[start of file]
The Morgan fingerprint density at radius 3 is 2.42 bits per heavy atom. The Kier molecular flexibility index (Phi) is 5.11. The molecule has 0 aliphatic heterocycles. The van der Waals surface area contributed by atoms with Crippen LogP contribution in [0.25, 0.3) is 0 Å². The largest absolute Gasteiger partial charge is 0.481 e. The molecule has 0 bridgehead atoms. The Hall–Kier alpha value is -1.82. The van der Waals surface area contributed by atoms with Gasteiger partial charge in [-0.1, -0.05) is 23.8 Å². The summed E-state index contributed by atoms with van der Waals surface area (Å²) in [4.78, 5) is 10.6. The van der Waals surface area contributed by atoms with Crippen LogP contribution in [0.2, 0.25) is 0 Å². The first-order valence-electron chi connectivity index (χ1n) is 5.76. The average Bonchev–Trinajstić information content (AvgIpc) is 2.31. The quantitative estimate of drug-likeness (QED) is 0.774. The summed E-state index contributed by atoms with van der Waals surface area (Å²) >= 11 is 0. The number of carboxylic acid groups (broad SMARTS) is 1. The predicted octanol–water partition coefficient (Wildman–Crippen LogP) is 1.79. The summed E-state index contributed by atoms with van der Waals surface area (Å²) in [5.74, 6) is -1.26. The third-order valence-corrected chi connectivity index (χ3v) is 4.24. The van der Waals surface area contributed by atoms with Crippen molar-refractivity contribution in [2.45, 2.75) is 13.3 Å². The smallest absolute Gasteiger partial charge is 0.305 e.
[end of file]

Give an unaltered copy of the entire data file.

The Morgan fingerprint density at radius 3 is 2.42 bits per heavy atom. The Kier molecular flexibility index (Phi) is 5.11. The molecule has 0 aliphatic heterocycles. The van der Waals surface area contributed by atoms with Crippen LogP contribution in [0.25, 0.3) is 0 Å². The largest absolute Gasteiger partial charge is 0.481 e. The molecule has 0 bridgehead atoms. The Hall–Kier alpha value is -1.82. The van der Waals surface area contributed by atoms with Gasteiger partial charge in [-0.1, -0.05) is 23.8 Å². The summed E-state index contributed by atoms with van der Waals surface area (Å²) in [4.78, 5) is 10.6. The van der Waals surface area contributed by atoms with Crippen LogP contribution in [0.2, 0.25) is 0 Å². The first-order valence-electron chi connectivity index (χ1n) is 5.76. The average Bonchev–Trinajstić information content (AvgIpc) is 2.31. The quantitative estimate of drug-likeness (QED) is 0.774. The summed E-state index contributed by atoms with van der Waals surface area (Å²) >= 11 is 0. The number of carboxylic acid groups (broad SMARTS) is 1. The predicted octanol–water partition coefficient (Wildman–Crippen LogP) is 1.79. The summed E-state index contributed by atoms with van der Waals surface area (Å²) in [5.74, 6) is -1.26. The third-order valence-corrected chi connectivity index (χ3v) is 4.24. The van der Waals surface area contributed by atoms with Crippen molar-refractivity contribution in [2.45, 2.75) is 13.3 Å². The smallest absolute Gasteiger partial charge is 0.305 e.